Situation

The UAW represents 400,000 workers in the US and more than 580,000 retired workers. This month, the union officially called for a ceasefire in Gaza and announced that its board will “explore how we can have a just transition for US workers from war to peace.” Calling for a ceasefire and economic conversion (transitioning public funds from the war economy to productive sectors of the broader economy) are both pro-peace gestures with considerable popular support.

Meanwhile, Joe Biden still refuses to call for a ceasefire. What’s more, he’s leaning further into the war economy rather than looking for ways to transition out of it: Biden is now marketing his $106 foreign aid plan primarily as an economic boon rather than an investment in national security. In addition to supplemental military spending, Biden’s regular or ‘base’ military budget is another sign that militarism is the predominant theme in Biden’s industrial policy. But what about arms sales?

Major US arms sales notifications so far in 2023

Based on data from the Forum on the Arms Trade, the Biden administration has approved more than $101 billion in major arms sales so far this year. This is a staggering amount, but it’s only a preview of what 2023’s final tally will come out to (and not just because this year isn’t over yet).

The first reason is that this figure only includes major arms sales notifications. Section 36 of the US Arms Export Control Act requires congressional notification for arms sales (giving Congress a small amount of time to object to a sale), but only when proposed sales are expected to meet or exceed a certain value, and how high that notification threshold is depends on the recipient and the type of matériel. I’m embarrassed to admit that I can recite the following technical details from memory: For “major defense equipment” the threshold is $14 million or more; for any other military articles and services it’s $50 million, and for military construction services it’s $200 million. But for NATO recipients — along with South Korea, Australia, New Zealand, Japan, and Israel — the notification thresholds are $25 million, $100 million, and $300 million, respectively.1 As you probably guessed, this spares a lot of arms exports from scrutiny — the value of “under threshold” sales is reportedly in the tens of billions of dollars.

The second reason is that the $101 billion figure only includes arms exports through the Foreign Military Sales program and not Direct Commercial Sales. DCS transfers still require government approval, but they aren’t government-brokered like FMS cases are — they’re negotiated directly between a US company and a non-US country. Far more weapons sales occur through DCS licenses than the FMS program: In fiscal year 2022, total US arms sales reached $206 billion, breaking the Trump-era high. About $154 billion of that — 75 percent — was through DCS, only 2 percent higher than the average annual share of commercial arms sales from 2016-2022.

Two charts below

Biden proposed $101 billion in major arms sales so far in 2023. This line chart displays a red line representing annual major foreign military sales. Significant peaks occurred in 2010, 2020, and 2023. So far in 2023, the total is $101.2 billion. Figures are as of December 4, 2023 and refer to major Foreign Military Sales notifications only. Data: Forum on the Arms Trade, author analysis.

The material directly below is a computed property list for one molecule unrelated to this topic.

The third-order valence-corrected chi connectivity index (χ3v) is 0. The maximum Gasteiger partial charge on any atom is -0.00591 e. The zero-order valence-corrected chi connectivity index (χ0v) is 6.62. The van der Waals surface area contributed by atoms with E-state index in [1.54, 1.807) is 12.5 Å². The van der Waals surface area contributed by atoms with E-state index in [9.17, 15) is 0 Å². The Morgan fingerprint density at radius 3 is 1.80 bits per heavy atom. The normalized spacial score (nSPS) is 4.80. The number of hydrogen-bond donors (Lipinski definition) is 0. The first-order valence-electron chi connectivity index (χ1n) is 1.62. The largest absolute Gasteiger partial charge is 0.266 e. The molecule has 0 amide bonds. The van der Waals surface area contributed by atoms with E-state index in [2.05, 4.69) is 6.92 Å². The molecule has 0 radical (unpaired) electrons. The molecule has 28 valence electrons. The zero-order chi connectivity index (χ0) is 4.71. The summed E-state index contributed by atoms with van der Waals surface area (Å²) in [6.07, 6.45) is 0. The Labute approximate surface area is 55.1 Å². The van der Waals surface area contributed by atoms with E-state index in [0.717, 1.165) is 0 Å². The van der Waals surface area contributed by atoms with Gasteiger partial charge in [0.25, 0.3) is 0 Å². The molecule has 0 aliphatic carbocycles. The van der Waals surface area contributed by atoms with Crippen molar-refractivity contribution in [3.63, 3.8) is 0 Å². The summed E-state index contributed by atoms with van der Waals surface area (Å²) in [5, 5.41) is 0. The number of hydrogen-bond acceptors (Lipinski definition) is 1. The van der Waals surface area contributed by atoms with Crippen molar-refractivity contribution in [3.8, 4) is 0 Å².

Biden proposed $101 billion in major arms sales so far in 2023. Major foreign military sales notifications by country, January 1 through December 4, 2023. This chart shows recipients of major U.S. arms sales so far in 2023. Here they are in billions of dollars: Australia, 5; Bahrain, .35; Bulgaria 6; Czech Republic, 6; Finland, .895; France, .363; Germany, 11; Greece, .268; Iraq, .3; Japan, 4; Kuwait, 2; Latvia, .33; Lithuania, .1; Morocco, .774; Netherlands, 1; Norway, 1; Oman, .07; Poland, 42; Romania, 3; Saudi Arabia, 1; Singapore, .055; Slovakia, .25; South Korea, 6; Spain, 3; Sweden, .605; Taiwan, 2; Turkey, .259; Ukraine, .285; United Arab Emirates, .085; United Kingdom, 1. Data: Forum on the Arms Trade, author analysis.

  • @boff@lemmy.one
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    3 months ago

    Why did you frame this data discussing Israel? Almost all of these deals were to support Ukraine’s defense via Poland.

  • @remotelove@lemmy.ca
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    -33 months ago

    Nice. We can only hope that most of that trickles over to Ukraine. With Russia openly threatening NATO countries, like Poland, the EU needs to beef up their militaries considerably. Older weapons will naturally flow over to the Russia/Ukraine conflict from the EU as they build up a stronger defense.

    With Russia on the war path, the U.S. needs to kick our military industrial complex into high gear for the time being. If the worst scenario happens and Russia makes good on their saber rattling, it will be nice to already have weapons production scaled up.

    The UAW is focusing on the wrong conflict, IMHO. If Russia decides to escalate further, the Israel/Palestine conflict will probably get merged into that mess. (It’s not something I want to think about now.)